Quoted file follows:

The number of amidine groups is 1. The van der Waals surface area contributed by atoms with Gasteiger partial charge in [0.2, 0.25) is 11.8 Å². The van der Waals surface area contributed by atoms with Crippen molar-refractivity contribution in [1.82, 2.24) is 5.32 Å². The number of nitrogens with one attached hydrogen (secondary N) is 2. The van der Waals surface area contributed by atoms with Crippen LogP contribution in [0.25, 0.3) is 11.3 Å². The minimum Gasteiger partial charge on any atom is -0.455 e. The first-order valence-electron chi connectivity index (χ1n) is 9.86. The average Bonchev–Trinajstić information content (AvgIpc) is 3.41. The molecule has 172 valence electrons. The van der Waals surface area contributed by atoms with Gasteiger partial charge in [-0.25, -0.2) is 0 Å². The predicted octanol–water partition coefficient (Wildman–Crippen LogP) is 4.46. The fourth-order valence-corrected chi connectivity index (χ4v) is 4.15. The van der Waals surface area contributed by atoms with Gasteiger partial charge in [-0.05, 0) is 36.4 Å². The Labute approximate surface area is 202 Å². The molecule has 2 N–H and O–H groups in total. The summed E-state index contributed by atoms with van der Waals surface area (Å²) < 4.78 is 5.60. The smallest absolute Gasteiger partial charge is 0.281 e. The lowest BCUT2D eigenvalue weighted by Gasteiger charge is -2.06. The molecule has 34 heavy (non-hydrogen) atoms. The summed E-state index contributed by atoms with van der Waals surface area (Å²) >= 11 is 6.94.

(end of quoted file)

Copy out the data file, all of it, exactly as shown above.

The number of amidine groups is 1. The van der Waals surface area contributed by atoms with Gasteiger partial charge in [0.2, 0.25) is 11.8 Å². The van der Waals surface area contributed by atoms with Crippen molar-refractivity contribution in [1.82, 2.24) is 5.32 Å². The number of nitrogens with one attached hydrogen (secondary N) is 2. The van der Waals surface area contributed by atoms with Crippen LogP contribution in [0.25, 0.3) is 11.3 Å². The minimum Gasteiger partial charge on any atom is -0.455 e. The first-order valence-electron chi connectivity index (χ1n) is 9.86. The average Bonchev–Trinajstić information content (AvgIpc) is 3.41. The molecule has 172 valence electrons. The van der Waals surface area contributed by atoms with Gasteiger partial charge in [-0.25, -0.2) is 0 Å². The predicted octanol–water partition coefficient (Wildman–Crippen LogP) is 4.46. The fourth-order valence-corrected chi connectivity index (χ4v) is 4.15. The van der Waals surface area contributed by atoms with Gasteiger partial charge in [-0.05, 0) is 36.4 Å². The Labute approximate surface area is 202 Å². The molecule has 2 N–H and O–H groups in total. The summed E-state index contributed by atoms with van der Waals surface area (Å²) < 4.78 is 5.60. The smallest absolute Gasteiger partial charge is 0.281 e. The lowest BCUT2D eigenvalue weighted by Gasteiger charge is -2.06. The molecule has 34 heavy (non-hydrogen) atoms. The summed E-state index contributed by atoms with van der Waals surface area (Å²) >= 11 is 6.94.